Bernstein and his wife, Elizabeth Philippian, bred Princess Lili B. She was born to their then-15-year-old mare, Hello Ruffie, on March 11, 2016, at a farm in Temecula, Calif. "We missed the birth by about 20 minutes," says Bernstein. He tells the story in an even voice, the voice of a man who has seen what the racetrack gives, and takes. Princess Lili B had run two races in her life, most recently finished ninth in a claiming race on Dec. 29. She was not going to be a famous horse; Bernstein was not going to be a famous trainer, like Bob Baffert, whose two barns sit just across a bridle path from Bernstein’s. "We hadn’t lost one in 13 years," says Bernstein. "It’s just very sad. These horses, they’re like part of your family. That morning, the rider said she warmed up really well. Just a very sad accident."
Seventy-four other horses worked that morning, including Baffert’s Kentucky Derby contender, Roadster. The others all made it around safely. Bernstein now has three horses left in his small stable, all of them owned by others. We shook hands, and as I walked away, Bernstein said, "If you write anything, please make it positive, okay?" So that’s a story.
Here’s another one: Princess Lili B’s death was a seismic event at Santa Anita. Twenty-one horses had died from Dec. 24 to March 5, at which time the track was closed for eight days. It reopened on March 13 and on the next day Baffert was being interviewed by the Los Angeles Fox television affiliate when Princess Lili B went down. The siren went off. Fox covered the story. Before the end of the day, Belinda Stronach, president of The Stronach Group, which owns Santa Anita and several other tracks, laid down a list of rule changes that would go into immediate effect as a response to the horse deaths. Among them: A ban on the anti-bleeding medication Lasix, increased transparency in veterinary records and a ban on jockeys’ use of the whip (or ``riding crop’’).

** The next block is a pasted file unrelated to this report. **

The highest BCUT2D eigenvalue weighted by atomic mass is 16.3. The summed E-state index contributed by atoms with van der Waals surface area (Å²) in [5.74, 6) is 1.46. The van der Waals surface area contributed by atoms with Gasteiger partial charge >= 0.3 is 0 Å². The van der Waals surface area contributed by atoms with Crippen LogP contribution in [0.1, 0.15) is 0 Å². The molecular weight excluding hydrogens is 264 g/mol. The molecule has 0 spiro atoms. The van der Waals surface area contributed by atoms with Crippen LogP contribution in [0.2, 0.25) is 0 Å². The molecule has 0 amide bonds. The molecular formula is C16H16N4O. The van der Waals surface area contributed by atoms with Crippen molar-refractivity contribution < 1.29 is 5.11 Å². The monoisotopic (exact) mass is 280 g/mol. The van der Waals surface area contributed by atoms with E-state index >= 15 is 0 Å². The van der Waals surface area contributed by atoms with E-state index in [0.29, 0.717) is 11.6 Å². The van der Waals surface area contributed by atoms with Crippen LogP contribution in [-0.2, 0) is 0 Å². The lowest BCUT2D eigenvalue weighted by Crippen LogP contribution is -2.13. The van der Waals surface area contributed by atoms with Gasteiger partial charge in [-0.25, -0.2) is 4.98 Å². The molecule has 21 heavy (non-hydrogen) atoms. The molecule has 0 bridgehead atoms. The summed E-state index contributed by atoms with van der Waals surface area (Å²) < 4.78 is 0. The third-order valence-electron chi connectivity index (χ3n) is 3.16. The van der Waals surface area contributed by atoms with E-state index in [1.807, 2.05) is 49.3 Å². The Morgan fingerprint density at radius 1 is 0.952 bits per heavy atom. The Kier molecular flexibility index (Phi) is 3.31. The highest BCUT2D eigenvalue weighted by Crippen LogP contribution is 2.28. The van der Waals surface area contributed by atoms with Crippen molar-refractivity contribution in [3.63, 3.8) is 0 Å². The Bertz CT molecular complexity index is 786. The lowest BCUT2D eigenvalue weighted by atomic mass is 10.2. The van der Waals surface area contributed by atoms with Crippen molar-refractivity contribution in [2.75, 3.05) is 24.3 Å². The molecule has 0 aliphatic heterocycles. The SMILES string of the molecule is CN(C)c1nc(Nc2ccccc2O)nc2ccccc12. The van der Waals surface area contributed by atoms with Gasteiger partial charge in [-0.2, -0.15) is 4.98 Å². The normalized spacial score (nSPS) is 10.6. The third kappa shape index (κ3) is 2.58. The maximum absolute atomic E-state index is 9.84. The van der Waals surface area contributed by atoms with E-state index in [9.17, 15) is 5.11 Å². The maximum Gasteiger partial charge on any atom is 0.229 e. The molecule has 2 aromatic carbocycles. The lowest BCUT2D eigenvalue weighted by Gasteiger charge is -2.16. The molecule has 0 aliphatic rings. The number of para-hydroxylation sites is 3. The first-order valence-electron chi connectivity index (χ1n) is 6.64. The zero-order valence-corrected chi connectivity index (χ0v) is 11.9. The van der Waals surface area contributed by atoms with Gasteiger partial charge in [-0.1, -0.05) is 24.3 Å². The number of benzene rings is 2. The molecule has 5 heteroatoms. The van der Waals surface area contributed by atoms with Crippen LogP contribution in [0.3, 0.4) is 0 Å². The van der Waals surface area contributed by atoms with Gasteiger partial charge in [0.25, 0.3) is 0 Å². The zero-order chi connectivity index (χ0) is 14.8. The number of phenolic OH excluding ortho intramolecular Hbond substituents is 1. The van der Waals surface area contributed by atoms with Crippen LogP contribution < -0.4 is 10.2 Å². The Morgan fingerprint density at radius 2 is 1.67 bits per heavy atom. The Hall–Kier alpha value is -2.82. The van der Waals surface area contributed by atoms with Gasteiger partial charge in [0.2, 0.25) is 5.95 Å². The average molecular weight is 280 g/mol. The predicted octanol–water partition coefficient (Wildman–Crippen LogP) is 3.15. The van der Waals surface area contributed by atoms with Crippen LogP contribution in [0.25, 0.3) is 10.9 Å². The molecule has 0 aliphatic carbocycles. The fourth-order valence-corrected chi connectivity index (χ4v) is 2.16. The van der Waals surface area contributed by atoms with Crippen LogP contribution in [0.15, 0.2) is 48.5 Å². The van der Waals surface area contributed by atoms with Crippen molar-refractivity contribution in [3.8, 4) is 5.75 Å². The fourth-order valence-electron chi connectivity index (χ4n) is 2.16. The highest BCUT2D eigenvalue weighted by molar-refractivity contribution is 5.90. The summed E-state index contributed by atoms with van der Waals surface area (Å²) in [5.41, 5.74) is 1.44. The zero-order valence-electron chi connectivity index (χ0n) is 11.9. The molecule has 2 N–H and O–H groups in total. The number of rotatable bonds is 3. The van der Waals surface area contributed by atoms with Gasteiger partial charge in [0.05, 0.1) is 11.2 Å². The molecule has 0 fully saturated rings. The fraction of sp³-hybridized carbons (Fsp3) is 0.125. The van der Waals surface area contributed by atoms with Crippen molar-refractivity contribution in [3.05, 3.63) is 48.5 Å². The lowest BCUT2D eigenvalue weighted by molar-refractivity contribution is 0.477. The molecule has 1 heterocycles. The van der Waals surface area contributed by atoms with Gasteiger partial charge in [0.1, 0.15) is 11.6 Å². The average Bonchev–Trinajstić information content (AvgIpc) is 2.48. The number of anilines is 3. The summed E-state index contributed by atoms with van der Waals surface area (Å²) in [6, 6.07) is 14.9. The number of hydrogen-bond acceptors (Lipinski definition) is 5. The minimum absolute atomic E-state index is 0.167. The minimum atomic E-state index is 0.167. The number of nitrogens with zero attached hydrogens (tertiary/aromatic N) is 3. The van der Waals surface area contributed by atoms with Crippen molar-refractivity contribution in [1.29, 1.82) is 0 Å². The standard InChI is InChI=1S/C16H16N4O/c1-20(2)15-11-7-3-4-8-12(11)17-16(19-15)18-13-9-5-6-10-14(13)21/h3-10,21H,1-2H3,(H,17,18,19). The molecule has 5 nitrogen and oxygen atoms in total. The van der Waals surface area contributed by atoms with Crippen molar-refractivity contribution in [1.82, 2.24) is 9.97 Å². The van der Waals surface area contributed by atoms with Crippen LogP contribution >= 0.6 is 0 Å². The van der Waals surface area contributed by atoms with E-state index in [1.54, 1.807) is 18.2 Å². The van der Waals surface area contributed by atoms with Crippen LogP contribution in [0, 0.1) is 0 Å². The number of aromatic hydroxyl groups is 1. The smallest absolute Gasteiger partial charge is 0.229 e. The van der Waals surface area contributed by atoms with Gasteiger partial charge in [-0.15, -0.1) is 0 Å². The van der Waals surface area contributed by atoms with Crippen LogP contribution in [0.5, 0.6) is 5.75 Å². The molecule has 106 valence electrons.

These changes were both praised as revolutionary and progressive and criticized as diversionary, when in fact many trainers argued that the real culprit was the rainy California winter, which washed out the track surface and rendered it unsafe, even as The Stronach Group pushed for bigger fields at Santa Anita. (Bigger fields are important for sustaining the legitimacy of racing as a pari-mutuel proposition, but can run dangerously up against the issue of horse safety.)
It was a very big story that lives today, and grows.
In the ensuing days and weeks, modifications were made to these rules, as the horse community pushed back. The Lasix ban became a phase-in and the whipping restrictions were dialed back. (More on whipping later.) Racing resumed on March 29 and another horse went down a day later. That was 23. Through hundreds of workouts and dozens of races since, there have been no more deaths. The weather has been dry and former track superintendent Dennis Moore returned to Santa Anita and adjusted the racing surface. It’s now deeper, slower and possibly significantly safer. So while The Stronach Group ostensibly sought improved safety through controlling medication, it might have been weather and track care that actually produced that outcome. All of this is under ongoing debate.
Another story that grew from that one: In mid-April, racetracks in New York, Maryland, Florida and Arkansas moved to phase out the use of race-day Lasix in stakes races beginning in 2021. This will bring the U.S. more in line with international racing jurisdictions. It’s a good thing. But at the same time, there’s no definitive study linking Lasix to breakdowns. A new rule can be both a good idea and an inadequate answer, at the same time.